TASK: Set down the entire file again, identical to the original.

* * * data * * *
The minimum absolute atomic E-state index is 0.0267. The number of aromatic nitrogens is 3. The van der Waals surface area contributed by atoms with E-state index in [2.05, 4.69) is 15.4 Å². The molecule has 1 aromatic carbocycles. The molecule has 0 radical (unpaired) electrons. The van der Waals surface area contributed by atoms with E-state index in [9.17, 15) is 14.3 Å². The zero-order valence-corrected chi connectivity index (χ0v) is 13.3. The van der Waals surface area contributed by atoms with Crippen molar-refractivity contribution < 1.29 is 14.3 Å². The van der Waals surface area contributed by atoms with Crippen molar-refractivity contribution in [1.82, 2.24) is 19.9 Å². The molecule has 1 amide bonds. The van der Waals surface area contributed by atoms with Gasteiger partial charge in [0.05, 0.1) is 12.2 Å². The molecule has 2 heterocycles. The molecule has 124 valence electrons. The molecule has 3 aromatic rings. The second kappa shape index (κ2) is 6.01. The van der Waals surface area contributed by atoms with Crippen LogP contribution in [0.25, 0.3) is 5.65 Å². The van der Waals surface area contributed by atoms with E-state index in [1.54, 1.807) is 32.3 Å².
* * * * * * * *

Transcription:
The minimum absolute atomic E-state index is 0.0267. The number of aromatic nitrogens is 3. The van der Waals surface area contributed by atoms with E-state index in [2.05, 4.69) is 15.4 Å². The molecule has 1 aromatic carbocycles. The molecule has 0 radical (unpaired) electrons. The van der Waals surface area contributed by atoms with E-state index in [9.17, 15) is 14.3 Å². The zero-order valence-corrected chi connectivity index (χ0v) is 13.3. The van der Waals surface area contributed by atoms with Crippen molar-refractivity contribution < 1.29 is 14.3 Å². The van der Waals surface area contributed by atoms with Crippen molar-refractivity contribution in [1.82, 2.24) is 19.9 Å². The molecule has 1 amide bonds. The van der Waals surface area contributed by atoms with Gasteiger partial charge in [0.05, 0.1) is 12.2 Å². The molecule has 2 heterocycles. The molecule has 124 valence electrons. The molecule has 3 aromatic rings. The second kappa shape index (κ2) is 6.01. The van der Waals surface area contributed by atoms with Crippen LogP contribution in [0.25, 0.3) is 5.65 Å². The van der Waals surface area contributed by atoms with E-state index in [1.54, 1.807) is 32.3 Å².